Prince notes that the move could be seen as a way to feature an African American in prominent hour on cable news. The move does have critics, especially among the ranks of African American journalists:

When rumors surfaced this week that Sharpton was under consideration for the MSNBC job, one NABJ member told colleagues without challenge, “This would still be just another non-journalist media ‘celebrity’ receiving a TV show based upon their name recognition, not their years of experience, training, ability and talent.”

Full story…

Civil rights groups fume over all-white all-news primetime

Sunday, July 24th, 2011

(RBR) The NAACP has already lashed out at CNN for passing on yet another opportunity to diversity its all white primetime lineup with the exit of Eliot Spitzer. Now the National Association of Black Journalists (NABJ), NAACP and other civil rights groups are conferring on a plan of attack to deal with CNN and its all-news cable competitors.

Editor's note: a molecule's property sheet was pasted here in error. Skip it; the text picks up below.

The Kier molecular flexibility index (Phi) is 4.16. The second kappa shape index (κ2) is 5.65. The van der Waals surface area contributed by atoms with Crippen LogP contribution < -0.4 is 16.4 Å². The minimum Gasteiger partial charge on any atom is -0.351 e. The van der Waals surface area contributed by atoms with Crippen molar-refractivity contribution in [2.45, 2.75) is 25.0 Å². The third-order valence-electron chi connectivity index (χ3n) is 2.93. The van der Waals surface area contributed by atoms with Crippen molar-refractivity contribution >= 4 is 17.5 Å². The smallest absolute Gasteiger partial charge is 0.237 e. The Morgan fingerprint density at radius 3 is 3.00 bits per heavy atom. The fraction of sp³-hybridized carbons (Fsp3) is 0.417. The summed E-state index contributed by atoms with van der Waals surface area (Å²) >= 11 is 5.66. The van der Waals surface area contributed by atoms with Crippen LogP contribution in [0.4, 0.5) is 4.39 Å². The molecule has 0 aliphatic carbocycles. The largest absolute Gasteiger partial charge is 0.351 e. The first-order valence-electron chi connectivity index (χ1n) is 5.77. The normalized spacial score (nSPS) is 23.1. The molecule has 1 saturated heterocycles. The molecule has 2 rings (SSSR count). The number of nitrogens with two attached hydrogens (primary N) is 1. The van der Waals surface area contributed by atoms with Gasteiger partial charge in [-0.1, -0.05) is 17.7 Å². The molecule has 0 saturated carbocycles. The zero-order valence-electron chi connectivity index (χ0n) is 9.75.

The NABJ deplored an “ostensible trend in cable news to pass over African American talent for prime time programming” in announcing that it is in discussions with several civil rights organizations to address the matter and direct a definite course of action.
"We appreciate the support of like-minded organizations stepping up to affect change as black journalists are ignored and in turn, black communities get shortchanged in the coverage of important issues," said NABJ President Kathy Y. Times. "We are dedicated to getting this issue resolved."
Currently, there are no African American anchors hosting prime time news hours for any major cable network. “While MSNBC is reportedly on the verge of offering civil rights activist Al Sharpton his own prime time slot, there are no black journalists who can tout a similar promotion,” NABJ noted.

Full story…